Pros and Cons of Free Range Poultry

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Traditionally, there have been two schools of thought on the pros and cons of free-range poultry. The first is totally free-range freedom. This usually means an evening feeding of grain or other treat is used to lure the flock back to the coop for roosting. The other school of thought has been no free range at all with confinement to secure chicken pens or runs. These flocks have their nutritional needs met with feed.

Pros and Cons of Free-Range Poultry


In recent years, I’ve seen a developing trend that lands somewhere between these two. With more and more flocks of backyard chickens cropping up in varied environments, there is a trend towards confinement in chicken pens and runs with some free ranging. I’ve heard this called supervised free ranging.

The first thing to consider is, “What does free-range mean?”

I believe there are two definitions of free-range chickens.

In the world of commercial chicken raising, the USDA sets the standards for a chicken to be sold as “free range”. They say the chickens must be allowed access to some outdoor space. I know the words “free range” evoke images of chickens scratching through the grass in an open field, but this is just not the case in the commercial world. If the chickens only have access to a gravel yard, or just spend a few minutes with their doors open, they can be called free range birds.

What Does Free-Range Poultry Mean To Homesteaders? 

To any homesteader or backyard chicken keeper, this term has a whole different meaning. To us, it means the flock is allowed to be outside of any confined area for all or part of the day. It may be within a fenced pasture, in your backyard, or out in the open fields. But the flock can move around in nature at will.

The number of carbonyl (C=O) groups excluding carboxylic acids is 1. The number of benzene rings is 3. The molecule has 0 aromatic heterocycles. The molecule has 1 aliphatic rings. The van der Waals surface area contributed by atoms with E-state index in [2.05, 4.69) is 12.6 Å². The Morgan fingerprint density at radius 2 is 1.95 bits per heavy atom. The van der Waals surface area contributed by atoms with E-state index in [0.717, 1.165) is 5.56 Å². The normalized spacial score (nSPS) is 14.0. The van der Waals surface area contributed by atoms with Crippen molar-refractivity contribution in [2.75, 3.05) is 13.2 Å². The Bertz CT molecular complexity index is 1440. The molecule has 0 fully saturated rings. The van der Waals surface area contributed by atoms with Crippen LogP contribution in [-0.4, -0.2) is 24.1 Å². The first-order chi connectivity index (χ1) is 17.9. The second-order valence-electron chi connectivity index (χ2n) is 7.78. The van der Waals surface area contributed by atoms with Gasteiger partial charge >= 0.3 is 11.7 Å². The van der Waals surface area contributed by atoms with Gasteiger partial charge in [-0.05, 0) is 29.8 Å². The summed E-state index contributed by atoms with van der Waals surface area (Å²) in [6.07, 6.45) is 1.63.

Being born and raised on a farm, when I say my birds are free ranged, I mean they are allowed free access to the great outdoors. They have a large chicken yard to roam around in before I open the gates for free ranging. They are fed my chickens once a day in the evening to lure them back to their yard. The chickens come and go as they please from their chicken yard most of the day. As with everything, it’s relative to where you live, how you live, and what you want for your flock.

Free-Ranging your chickens in the winter

Free-ranging poultry in the winter is a little different, especially if you live in an area with a lot of snow. Chickens will stay close to the coop and will not scratch through deep snow for food.  

When the winter weather keeps your flock cooped up (pun intended), keeping your chickens entertained makes things easier on them. Many people who have backyard chickens as a hobby have swings for them, some tie special toys in their coops or runs, and others offer them special treats.

As an old fashioned sustenance farmer, I don’t go in for those things. I offer them special things like hot oatmeal, baked squash, including pumpkins, when it’s really cold. I put bales of hay in their yard to give them something to scratch through, that’s about it. Chickens are equipped to handle some cold weather and even some snow and ice, but they are susceptible to frostbite, especially on their cones and wattles. Providing them a snow-free area to scratch around it is appreciated, I’m sure.